Posts Tagged ‘desert’

From steam power to nukes.

Sunday, October 28th, 2012

On the Friday of September 28th I decided to drive south below Moab, Utah to do some full-moon photography. My goal was to shoot an old abandoned electric mine train that was long-forgotten. The train sits outside of a uranium mine called the Mi Vida Mine. After wandering around the desert at 1am, thinking I was going to pass out or blow up, seeing signs that say “Poisonous Gases” and “No Open Flame.” I finally found my nuclear honey-hole amongst the fumes from the natural gas wells in the area: it was a short hike from the road, down a draw and back up to the mine.

moab utah

This is how the train looks with just the moonlight.

Uranium train

I decided to light the entrance to the mine with turquoise gel over the remote trigger flashes. I felt this would give it the glowing-Homer-Simpson, nuclear look. During the single exposure the train was painted with light to expose the patina of the subject. It also “pops” the branding of the train. The train was owned by the UTEX EXPLORATION CO.

This photo was a happy mistake. I had no idea it looked this good until I saw it on my monitor at home. I like this shot because the vegetation has a glowing look to it. It almost looks like an HDR photo. The shot was exposed a minute less than the photo above, and I don’t have an answer for that.

I tried this angle looking out of the mine, but as you can see it’s not much of a shot except for my ghost dog, Stoli, that appeared. I think I’ll do a Ghost Zombie shoot for the upcoming Zombie Apocalypse.

The next night I moved the location of the shoot to Silverton, Colorado. Silverton has a deep mining history and during the night I saw other photographers shooting buildings in the main street of the town. I decided to move on to the outskirts of the town.

silverton tram

This tramway was hard to shoot because the tram needed a point of reference, so I decided to shoot this carriage with the tram house in the background. I had to paint the carriage with light so it would show up. The moon did a nice job of lighting the building.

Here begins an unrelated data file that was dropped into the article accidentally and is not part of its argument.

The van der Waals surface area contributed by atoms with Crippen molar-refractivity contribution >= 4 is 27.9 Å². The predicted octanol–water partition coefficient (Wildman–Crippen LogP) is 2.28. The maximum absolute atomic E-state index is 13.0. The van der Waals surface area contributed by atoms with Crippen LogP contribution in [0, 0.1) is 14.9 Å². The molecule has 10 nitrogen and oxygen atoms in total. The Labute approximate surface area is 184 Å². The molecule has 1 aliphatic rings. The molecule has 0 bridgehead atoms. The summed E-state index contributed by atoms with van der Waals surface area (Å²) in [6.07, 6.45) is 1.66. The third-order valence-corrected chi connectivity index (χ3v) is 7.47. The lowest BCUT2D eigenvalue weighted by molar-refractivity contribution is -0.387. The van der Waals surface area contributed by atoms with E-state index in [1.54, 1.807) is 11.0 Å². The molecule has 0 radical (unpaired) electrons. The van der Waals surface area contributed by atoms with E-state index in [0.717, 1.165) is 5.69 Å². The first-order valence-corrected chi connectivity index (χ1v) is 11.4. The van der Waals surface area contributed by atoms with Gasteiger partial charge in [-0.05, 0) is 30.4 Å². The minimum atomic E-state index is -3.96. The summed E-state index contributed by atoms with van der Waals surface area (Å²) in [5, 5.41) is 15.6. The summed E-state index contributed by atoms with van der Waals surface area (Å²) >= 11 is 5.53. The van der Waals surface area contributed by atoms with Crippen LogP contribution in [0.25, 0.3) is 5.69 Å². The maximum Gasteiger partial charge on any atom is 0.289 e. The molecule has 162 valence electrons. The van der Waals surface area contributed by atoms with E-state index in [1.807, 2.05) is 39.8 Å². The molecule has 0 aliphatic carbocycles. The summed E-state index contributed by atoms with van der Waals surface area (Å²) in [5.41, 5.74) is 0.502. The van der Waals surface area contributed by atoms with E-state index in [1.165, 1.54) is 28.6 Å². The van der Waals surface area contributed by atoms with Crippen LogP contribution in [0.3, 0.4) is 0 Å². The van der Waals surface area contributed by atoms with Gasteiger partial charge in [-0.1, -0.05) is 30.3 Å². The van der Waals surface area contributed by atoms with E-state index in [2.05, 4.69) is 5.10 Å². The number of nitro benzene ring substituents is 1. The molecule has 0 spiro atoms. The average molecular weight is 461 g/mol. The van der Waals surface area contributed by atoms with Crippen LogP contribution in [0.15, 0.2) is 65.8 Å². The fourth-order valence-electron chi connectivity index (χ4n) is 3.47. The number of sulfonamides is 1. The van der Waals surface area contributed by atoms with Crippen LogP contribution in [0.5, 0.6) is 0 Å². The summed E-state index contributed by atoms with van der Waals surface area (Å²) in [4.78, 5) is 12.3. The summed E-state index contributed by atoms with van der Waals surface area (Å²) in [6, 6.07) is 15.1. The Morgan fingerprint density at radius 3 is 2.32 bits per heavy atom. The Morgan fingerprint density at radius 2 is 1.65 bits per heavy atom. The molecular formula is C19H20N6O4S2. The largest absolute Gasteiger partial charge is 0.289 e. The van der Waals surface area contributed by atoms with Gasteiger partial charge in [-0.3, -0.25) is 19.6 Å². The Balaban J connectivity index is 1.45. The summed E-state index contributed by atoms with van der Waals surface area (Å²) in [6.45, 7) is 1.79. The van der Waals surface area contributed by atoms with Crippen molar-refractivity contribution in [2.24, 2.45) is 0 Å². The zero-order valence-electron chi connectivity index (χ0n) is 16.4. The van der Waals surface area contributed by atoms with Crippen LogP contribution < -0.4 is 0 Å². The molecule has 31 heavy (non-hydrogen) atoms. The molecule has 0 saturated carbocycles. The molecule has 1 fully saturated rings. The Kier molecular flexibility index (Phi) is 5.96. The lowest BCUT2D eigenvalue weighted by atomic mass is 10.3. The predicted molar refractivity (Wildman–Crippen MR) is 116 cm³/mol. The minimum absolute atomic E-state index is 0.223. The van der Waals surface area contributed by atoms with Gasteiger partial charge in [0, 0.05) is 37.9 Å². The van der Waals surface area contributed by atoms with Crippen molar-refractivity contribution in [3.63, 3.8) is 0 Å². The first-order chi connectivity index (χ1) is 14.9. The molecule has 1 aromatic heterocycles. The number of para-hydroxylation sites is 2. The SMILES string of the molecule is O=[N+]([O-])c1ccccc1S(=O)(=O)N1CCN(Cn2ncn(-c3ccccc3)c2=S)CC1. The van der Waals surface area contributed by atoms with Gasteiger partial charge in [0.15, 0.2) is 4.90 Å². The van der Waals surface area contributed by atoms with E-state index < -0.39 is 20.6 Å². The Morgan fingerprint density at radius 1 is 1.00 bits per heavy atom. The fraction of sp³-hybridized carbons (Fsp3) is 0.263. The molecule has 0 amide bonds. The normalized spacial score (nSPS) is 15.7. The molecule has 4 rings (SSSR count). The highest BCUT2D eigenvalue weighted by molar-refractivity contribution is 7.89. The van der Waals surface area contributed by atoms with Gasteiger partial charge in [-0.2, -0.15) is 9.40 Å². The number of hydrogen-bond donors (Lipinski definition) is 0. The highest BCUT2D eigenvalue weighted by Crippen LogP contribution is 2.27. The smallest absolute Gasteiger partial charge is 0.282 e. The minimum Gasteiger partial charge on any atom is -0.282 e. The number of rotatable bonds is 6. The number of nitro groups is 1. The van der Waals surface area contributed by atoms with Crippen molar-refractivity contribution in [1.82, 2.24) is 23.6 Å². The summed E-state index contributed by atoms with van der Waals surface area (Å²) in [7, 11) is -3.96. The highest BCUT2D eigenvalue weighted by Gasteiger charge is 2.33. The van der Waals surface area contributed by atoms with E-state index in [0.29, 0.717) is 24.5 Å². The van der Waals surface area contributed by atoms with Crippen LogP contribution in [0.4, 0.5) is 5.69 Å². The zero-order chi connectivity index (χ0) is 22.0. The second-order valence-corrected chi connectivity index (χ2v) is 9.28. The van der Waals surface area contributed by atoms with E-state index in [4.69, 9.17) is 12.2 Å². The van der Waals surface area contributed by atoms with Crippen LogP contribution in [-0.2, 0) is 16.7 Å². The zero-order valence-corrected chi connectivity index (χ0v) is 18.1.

Denver & Rio Grande Western Railroad’s 493 from days gone-by rests on the track in the Silverton rail yard. I shot this with moonlight and painted the gear drive and wheels with light. The B&W was done during post-processing.

Denver & Rio Grande Western Railroad

The 493 lit up: I gelled the boiler along with the cab to get the fire-breathing-dragon look these steam engines were known for. The undercarriage was painted with a Coleman lantern to highlight its muscle. The green glow on the coal car is from the sodium-vapor street lights. I wish it wasn’t there, but I’ll live with it.

I love shooting at night because the moon gives out a warm glow that lasts for hours. It also gives the subject and landscapes a different look you won’t see during the day.  The best thing about night photography is the stillness of the night, the silence. Plus there’s no one around to muck up your shot and more chance to have an extraterrestrial encounter.

 

 

 

Lucin Sun Tunnels

Monday, September 10th, 2012

The Lucin Sun Tunnels lie in the  West Utah desert bordering Nevada. They’re an art project done by Nancy Holt in 1976. I decided to give them a little twist with some light painting of my own. During this shoot I tried fireworks and smoke bombs but to no avail.  I ended up using flashes with gels, LED flashlights and a Coleman lantern to get the results you see below.

The Sun Tunnels in their natural state lit only by moonlight. Loving the ”martian”-like landscape.

Looking west to tunnel flashed by gel. I’m not sure how I lit the inside of the first tunnel. I think it may be just the natural light from the full moon.

The inside of this tunnel was painted with the Coleman lantern during the exposure. I love the warm soft light it puts out.

Sting says, ” You don’t have to turn on the red light,” but I did.

 

After the red light came on, I decided to get horizontal.

This shot took multiple times to get right. It was very hard to blend the colors to get the spiral effect. This is when you can’t give up, or you will have a half-assed photo.

I like this photo the best because it reminds me of something Captain Kirk would see when he beamed down to an alien planet. These “orbs” were tricky to shoot because it was hard to distribute the flash evenly inside the tube. I also had to paint the left front tunnel with a flashlight so it would have some contrast. All this had to be done in less than 3 minutes.

Overall this shoot was a lot of fun. I tried some new things, drank some beers and watched the dog dance around under the moonlight.

 

 

“Beauty of Decay,” a slideshow of my dark side.

Sunday, July 24th, 2011

So much work went into these photos. 100s of hours were spent looking and shooting these locations. In abandoned mine photography, it is super hard to find open mines, and finding equipment left in them is like hitting the lottery. When I do find something I want to shoot, it is crucial to look around what you are shooting. I always check for back/foreground, unwanted litter, footprints, etc. This is usually very hard because it is pitch-black, so I take the extra time and really look. I do all my lighting during the shoot. My lighting techniques can vary from LED/incandescent light, flashes with or without gels, a Coleman lantern or a combination of any. I try to not use photoshop except for some minor cropping and maybe clone out that unwanted piece of litter I missed. Ha.